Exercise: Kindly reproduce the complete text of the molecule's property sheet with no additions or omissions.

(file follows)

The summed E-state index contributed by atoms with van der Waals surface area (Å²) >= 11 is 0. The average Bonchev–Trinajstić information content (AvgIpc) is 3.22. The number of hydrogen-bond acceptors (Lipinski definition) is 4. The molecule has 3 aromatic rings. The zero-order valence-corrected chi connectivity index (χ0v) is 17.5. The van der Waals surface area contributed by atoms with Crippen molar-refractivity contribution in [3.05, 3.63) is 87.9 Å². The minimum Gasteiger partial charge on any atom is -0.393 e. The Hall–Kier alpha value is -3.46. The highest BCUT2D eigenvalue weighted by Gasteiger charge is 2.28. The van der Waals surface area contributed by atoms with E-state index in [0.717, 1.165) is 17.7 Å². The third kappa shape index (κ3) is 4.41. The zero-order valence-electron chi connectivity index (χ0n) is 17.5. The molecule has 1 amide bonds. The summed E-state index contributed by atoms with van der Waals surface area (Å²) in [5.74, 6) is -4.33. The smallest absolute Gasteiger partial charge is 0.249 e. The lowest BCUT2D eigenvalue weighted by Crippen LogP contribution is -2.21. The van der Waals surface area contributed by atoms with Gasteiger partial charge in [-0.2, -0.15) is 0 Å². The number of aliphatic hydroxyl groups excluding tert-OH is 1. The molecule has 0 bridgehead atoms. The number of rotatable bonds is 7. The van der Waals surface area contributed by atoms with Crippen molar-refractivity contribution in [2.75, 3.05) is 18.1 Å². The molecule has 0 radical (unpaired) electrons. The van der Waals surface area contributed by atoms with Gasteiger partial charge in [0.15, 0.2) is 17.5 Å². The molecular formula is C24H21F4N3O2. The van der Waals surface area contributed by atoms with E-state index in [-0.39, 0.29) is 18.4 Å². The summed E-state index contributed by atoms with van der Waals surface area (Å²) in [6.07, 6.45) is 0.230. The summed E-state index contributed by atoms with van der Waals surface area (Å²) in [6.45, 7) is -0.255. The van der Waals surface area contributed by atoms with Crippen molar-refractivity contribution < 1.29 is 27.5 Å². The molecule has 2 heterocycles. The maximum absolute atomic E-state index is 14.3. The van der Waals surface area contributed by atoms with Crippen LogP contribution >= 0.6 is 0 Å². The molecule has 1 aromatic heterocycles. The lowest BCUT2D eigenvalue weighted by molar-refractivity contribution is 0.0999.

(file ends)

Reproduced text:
The summed E-state index contributed by atoms with van der Waals surface area (Å²) >= 11 is 0. The average Bonchev–Trinajstić information content (AvgIpc) is 3.22. The number of hydrogen-bond acceptors (Lipinski definition) is 4. The molecule has 3 aromatic rings. The zero-order valence-corrected chi connectivity index (χ0v) is 17.5. The van der Waals surface area contributed by atoms with Crippen molar-refractivity contribution in [3.05, 3.63) is 87.9 Å². The minimum Gasteiger partial charge on any atom is -0.393 e. The Hall–Kier alpha value is -3.46. The highest BCUT2D eigenvalue weighted by Gasteiger charge is 2.28. The van der Waals surface area contributed by atoms with E-state index in [0.717, 1.165) is 17.7 Å². The third kappa shape index (κ3) is 4.41. The zero-order valence-electron chi connectivity index (χ0n) is 17.5. The molecule has 1 amide bonds. The summed E-state index contributed by atoms with van der Waals surface area (Å²) in [5.74, 6) is -4.33. The smallest absolute Gasteiger partial charge is 0.249 e. The lowest BCUT2D eigenvalue weighted by Crippen LogP contribution is -2.21. The van der Waals surface area contributed by atoms with Gasteiger partial charge in [-0.2, -0.15) is 0 Å². The number of aliphatic hydroxyl groups excluding tert-OH is 1. The molecule has 0 bridgehead atoms. The number of rotatable bonds is 7. The van der Waals surface area contributed by atoms with Crippen molar-refractivity contribution in [2.75, 3.05) is 18.1 Å². The molecule has 0 radical (unpaired) electrons. The van der Waals surface area contributed by atoms with Gasteiger partial charge in [0.15, 0.2) is 17.5 Å². The molecular formula is C24H21F4N3O2. The van der Waals surface area contributed by atoms with E-state index in [-0.39, 0.29) is 18.4 Å². The summed E-state index contributed by atoms with van der Waals surface area (Å²) in [6.07, 6.45) is 0.230. The summed E-state index contributed by atoms with van der Waals surface area (Å²) in [6.45, 7) is -0.255. The van der Waals surface area contributed by atoms with Crippen molar-refractivity contribution < 1.29 is 27.5 Å². The molecule has 2 heterocycles. The maximum absolute atomic E-state index is 14.3. The van der Waals surface area contributed by atoms with Crippen LogP contribution >= 0.6 is 0 Å². The molecule has 1 aromatic heterocycles. The lowest BCUT2D eigenvalue weighted by molar-refractivity contribution is 0.0999.